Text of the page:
Latina transgender woman shot, killed in Brookhaven apartment

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READ MORE | Killing of metro Atlanta trans woman not hate crime, police say

UPDATE | The story was updated to reflect the latest details on a vigil planned for May 12 and where Vasquez lived.

A 36-year-old Latina transgender woman was shot and killed in a Brookhaven apartment and became at least the second trans woman killed in metro Atlanta this year. 

Sophie Vasquez was shot at least once, and police found her body in the doorway of an apartment in the 400 building at Atlantic Brookhaven on May 4. The apartment complex on Windmont Drive is near Clairmont Road just south of its intersection with Buford Highway.

Police recovered five shell casings and three bullets from a .380 caliber handgun, according to an incident report from the Brookhaven Police Department. Police were called to the apartment about 8:15 a.m. The incident report indicates Vasquez was not a resident of the apartment. Community activists told Project Q that Vasquez did live in the complex.

No arrests have been made, and the case is under investigation, according to Lt. David Snively, a police department spokesperson.

The homicide is not listed as a bias crime in the incident report. Police, citing the case’s active investigation, declined to release additional details about Vasquez’s killing.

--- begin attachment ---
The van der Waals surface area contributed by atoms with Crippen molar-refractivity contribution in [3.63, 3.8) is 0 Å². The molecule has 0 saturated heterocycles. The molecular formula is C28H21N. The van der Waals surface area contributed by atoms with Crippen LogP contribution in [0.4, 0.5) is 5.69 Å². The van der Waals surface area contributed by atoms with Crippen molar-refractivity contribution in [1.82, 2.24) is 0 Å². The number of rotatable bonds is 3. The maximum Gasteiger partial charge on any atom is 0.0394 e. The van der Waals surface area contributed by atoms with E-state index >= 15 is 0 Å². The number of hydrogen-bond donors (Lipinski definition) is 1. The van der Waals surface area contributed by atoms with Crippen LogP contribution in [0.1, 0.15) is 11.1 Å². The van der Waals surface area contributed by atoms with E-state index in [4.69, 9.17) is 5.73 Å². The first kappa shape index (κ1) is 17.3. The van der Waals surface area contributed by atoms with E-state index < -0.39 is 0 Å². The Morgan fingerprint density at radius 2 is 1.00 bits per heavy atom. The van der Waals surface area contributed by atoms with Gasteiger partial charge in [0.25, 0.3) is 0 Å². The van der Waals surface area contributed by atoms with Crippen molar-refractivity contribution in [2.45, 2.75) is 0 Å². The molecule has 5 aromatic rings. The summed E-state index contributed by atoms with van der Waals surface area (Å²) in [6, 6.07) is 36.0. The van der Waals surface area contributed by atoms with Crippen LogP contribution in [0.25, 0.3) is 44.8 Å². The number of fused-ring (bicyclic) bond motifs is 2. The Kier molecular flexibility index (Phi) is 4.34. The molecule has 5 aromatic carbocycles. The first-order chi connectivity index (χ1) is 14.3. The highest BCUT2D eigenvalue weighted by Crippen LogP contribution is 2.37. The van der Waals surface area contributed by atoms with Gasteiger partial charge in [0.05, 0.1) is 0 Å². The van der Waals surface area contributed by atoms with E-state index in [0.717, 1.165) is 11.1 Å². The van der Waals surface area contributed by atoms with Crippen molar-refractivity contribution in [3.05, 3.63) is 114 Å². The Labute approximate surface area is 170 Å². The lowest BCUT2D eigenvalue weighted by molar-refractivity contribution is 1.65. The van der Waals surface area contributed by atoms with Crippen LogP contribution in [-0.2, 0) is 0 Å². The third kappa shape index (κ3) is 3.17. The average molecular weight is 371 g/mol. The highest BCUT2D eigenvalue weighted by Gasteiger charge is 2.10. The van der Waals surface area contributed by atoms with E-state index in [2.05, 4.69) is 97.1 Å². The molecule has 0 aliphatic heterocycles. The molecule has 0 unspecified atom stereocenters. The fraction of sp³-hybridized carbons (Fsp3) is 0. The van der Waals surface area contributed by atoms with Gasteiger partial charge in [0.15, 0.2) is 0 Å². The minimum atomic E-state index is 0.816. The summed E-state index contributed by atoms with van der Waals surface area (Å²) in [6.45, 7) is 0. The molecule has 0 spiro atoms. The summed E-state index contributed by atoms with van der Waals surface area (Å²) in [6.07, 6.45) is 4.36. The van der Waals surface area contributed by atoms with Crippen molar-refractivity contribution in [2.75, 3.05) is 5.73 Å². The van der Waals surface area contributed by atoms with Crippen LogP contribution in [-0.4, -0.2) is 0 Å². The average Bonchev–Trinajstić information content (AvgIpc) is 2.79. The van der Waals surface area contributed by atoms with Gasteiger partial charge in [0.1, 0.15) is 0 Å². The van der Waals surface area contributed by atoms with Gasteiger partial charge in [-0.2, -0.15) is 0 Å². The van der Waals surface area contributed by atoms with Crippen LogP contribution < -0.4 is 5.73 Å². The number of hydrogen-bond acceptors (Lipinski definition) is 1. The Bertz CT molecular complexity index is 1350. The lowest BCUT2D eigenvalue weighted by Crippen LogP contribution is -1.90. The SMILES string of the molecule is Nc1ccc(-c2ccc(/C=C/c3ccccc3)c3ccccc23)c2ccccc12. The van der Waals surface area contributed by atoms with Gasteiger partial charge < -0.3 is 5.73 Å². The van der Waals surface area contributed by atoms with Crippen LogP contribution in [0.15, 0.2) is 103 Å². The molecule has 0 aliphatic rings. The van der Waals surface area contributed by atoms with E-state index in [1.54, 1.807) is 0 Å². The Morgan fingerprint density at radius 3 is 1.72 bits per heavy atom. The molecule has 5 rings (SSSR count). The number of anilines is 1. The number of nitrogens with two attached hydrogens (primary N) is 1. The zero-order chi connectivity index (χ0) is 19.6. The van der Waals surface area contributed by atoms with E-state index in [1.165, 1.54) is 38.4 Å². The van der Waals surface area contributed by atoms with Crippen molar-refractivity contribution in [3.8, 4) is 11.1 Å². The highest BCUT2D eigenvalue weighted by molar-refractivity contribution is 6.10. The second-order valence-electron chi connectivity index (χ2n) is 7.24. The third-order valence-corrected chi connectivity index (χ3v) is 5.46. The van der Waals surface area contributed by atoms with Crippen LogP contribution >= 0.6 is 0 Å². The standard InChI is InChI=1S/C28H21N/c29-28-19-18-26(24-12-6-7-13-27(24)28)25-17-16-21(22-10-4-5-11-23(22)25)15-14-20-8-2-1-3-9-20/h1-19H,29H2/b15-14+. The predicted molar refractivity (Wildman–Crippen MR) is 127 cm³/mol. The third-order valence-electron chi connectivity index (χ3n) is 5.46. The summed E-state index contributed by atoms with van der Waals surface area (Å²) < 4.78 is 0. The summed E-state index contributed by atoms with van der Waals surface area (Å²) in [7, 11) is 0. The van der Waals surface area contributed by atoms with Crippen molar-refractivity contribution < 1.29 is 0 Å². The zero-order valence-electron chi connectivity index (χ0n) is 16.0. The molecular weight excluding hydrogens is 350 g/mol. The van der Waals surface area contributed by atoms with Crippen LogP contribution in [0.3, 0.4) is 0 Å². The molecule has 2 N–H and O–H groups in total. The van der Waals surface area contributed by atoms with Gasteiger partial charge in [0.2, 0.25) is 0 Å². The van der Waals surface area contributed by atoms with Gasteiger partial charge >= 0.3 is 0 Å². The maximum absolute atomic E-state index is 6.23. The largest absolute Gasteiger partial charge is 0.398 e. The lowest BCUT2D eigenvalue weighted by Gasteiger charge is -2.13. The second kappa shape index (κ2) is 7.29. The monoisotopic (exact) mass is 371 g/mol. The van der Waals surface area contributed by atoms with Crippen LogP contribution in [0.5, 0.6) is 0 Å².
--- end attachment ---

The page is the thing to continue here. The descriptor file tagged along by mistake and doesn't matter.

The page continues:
Friends launched an online fundraising campaign to help pay for Vasquez’s funeral. Nearly $5,500 of the $10,000 goal was raised by Tuesday.

“We want to give Sophie Vasquez the memorial she deserves, to honor her memory and say our last goodbyes,” Angie Arrieta Vasquez wrote in creating the fundraiser. 

A celebration of life was held Tuesday at Hatcher Funeral Home in Graniteville, S.C., according to an online tribute.

Friends and LGBTQ activists are planning a vigil for Wednesday. The event begins at 6 p.m. at the apartment complex where she was killed.

Estrella Sánchez – the executive director of Community EsTr(El/La), which is organizing the vigil – said transgender people face discrimination and are just trying to survive. Sánchez called for justice in Vasquez’s death.

“Stop killing us, we are not hurting anyone,” Sánchez said. “The only thing we are doing is surviving, which is something that society imposed on us. Surviving in this very racist and discriminatory society.”

“This is not transphobia, this is [just] trans hate. We demand justice and accountability. We will not let her death go in vain or be swept under the rug,” Sánchez added.

Vasquez is at least the second transgender woman killed in Georgia this year. Bianca “Muffin” Bankz, a Black trans woman, was murdered inside her apartment in northwest Atlanta on Jan. 17. Five other trans or gender non-conforming people were killed in Georgia in 2020.

Some 20 other trans people – including 14 Black trans women – have been killed in the U.S. in 2021, according to the National Black Justice Coalition. The Human Rights Campaign, which also tracks the killings of transgender and gender non-conforming people, lists 21 people killed so far this year. 

The deaths include two Black transgender women killed less than two weeks apart in April in Charlotte. Two people were arrested and charged in the murders of Jaida Peterson and Remy Fennell.

“For too long, members of the trans, non-binary, intersex, and gender-nonconforming community have been the target of violence, discrimination and oppression simply for living their lives as their authentic selves,” Victoria Kirby York, the NBJC’s deputy executive director, said in a press release. “This epidemic of violence must stop. Transphobia, transmisogyny and misogynoir are pervasive in our country and why we continue to see trans lives cut short.”

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